• Sweet potato (up to 3 students)
    • Bell pepper (up to 3 students)
    • Green onion (up to 5 students without knives use safety scissors to chop scallions into very small pieces
    • Students with knives switch halfway through to scissors and vice versa.
    • Chiffonaded greens get put into a bowl on their own.
    • Sweet potato, bell pepper, and green onion get put into a separate bowl.
    • Vegetables are put to the side. Saute happens after students have visited each of the three stations
    • The last group clears the table and the teacher sets up the burner on one side of the table.
  2. Middle Table
    • When enslaved West Africans came to Trinidad, Jamaica, or the Dominican Republic, they changed the foods they were used to making based on what was growing in their new homes. One of these foods was callaloo.
    • You are going to figure out what ingredients will go into callaloo in different countries.
    • Break the students into three groups--Jamaica, Dominican Republic and Trinidad, and hand the recipe sheet that corresponds with their country.
    • Have the students read their country’s background information paragraph, then compare and contrast each other’s countries. i.e. Jamaica depends on fishing, and the Dominican Republic has a lot of farmland.
    • Next the students will work in their country-team to design their own callaloo recipe. Encourage the students to think about the “taste” section and think about flavors or textures that work together.
    • After the students have circled the ingredients they want in their recipe based on the different categories on the worksheet, have them write down the final ingredients in the blanks at the end of the worksheet.
    • Lastly, pair the students with someone from another “country” and have them share back what was available to them in their country and why they chose the ingredients for their particular Callaloo recipe. Then, the students can compare and contrast their recipes.
  3. Measuring / Sauce Table:
    • Measure the remaining ingredients
    • 3 students measure the coconut milk and pour it into a large liquid measuring cup
    • 2 students grind the pepper into the large liquid measuring cup
    • 1 student measures the salt
    • 2 students grate and add the garlic
    • 2 students take the thyme off of the plant
    • Talk about how recipes change based upon location and climate
    • Bring out the world map and point to the Caribbean Sea and its proximity to the equator. Explain that countries that are close to the equator are warm for most of the year, and the reverse is true the further away from the equator that you get.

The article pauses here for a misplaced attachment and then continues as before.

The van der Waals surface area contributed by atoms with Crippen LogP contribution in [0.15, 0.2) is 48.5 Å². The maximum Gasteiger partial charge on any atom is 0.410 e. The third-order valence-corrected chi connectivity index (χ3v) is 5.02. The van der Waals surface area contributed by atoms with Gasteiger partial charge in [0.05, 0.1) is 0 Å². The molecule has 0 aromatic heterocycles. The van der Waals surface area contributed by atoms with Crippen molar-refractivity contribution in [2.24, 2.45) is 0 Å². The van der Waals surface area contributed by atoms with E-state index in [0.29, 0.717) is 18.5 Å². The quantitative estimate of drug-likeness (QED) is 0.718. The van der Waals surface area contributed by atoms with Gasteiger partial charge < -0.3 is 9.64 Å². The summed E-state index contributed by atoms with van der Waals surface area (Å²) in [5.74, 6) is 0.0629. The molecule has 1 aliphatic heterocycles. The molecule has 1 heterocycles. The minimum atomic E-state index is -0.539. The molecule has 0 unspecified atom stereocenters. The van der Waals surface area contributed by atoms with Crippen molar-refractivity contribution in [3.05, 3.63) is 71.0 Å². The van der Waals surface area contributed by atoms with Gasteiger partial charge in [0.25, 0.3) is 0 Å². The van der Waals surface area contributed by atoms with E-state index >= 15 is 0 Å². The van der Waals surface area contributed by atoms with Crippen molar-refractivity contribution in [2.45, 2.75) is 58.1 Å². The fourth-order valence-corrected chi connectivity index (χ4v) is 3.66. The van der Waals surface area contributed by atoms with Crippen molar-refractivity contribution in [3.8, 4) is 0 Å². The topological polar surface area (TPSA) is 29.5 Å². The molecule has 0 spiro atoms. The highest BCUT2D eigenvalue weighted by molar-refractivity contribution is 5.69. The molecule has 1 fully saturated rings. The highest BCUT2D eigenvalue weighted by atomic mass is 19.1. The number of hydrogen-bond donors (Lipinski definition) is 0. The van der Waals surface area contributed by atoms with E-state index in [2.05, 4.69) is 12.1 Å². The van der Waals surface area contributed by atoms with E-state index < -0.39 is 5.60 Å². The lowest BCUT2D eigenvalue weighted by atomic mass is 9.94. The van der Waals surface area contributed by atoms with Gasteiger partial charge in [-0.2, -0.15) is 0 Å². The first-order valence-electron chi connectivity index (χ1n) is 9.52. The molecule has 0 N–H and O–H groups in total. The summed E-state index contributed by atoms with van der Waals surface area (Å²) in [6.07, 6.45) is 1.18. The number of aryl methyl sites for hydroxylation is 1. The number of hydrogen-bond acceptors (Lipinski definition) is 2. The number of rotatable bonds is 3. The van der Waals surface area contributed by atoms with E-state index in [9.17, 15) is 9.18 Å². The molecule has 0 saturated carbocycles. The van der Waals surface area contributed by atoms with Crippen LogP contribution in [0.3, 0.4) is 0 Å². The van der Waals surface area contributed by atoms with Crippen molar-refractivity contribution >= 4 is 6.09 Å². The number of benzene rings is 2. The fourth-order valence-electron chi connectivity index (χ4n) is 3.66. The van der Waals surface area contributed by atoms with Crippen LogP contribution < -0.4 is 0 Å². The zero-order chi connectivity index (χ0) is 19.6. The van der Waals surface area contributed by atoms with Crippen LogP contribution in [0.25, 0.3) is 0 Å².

• Point to different places on the map and see if students know anything about the climate.
    • Talk about what foods might be found in the different climates. What grows in our garden? What might be different in a garden in Jamaica?
    • If you moved to a new country, what recipes would you want to bring with you?
  4. Sauté
    • Students at the middle table are broken up into two groups, one group standing in a semi-circle around each of the two stove stations.
    • Saute ingredients
    • 1 student adds the olive oil to the pan
    • 1 student adds the onions, peppers and sweet potatoes to the pan
    • We add these ingredients first so they can soften and release their flavors. The greens are added last so they barely wilt. They’re soft so they take less time to cook than the hard sweet potato and pepper.
    • Every student takes turns stirring the ingredients
    • 1 student then adds the greens to the pan
    • 1 student adds the seasonings to the pan
    • Every student takes turns stirring the pan.
    • Teacher moves the pot and stove, divides the ingredients so they are in three equal amounts for the three tables.

Academic Standards

Common Core State Standards

English Language Arts 3–5

R.1

Read closely to determine what the text says explicitly and to make logical inferences from it; cite specific textual evidence when writing or speaking to support conclusions drawn from the text.

Contributors: 

This lesson is part of the Edible Schoolyard NYC curriculum.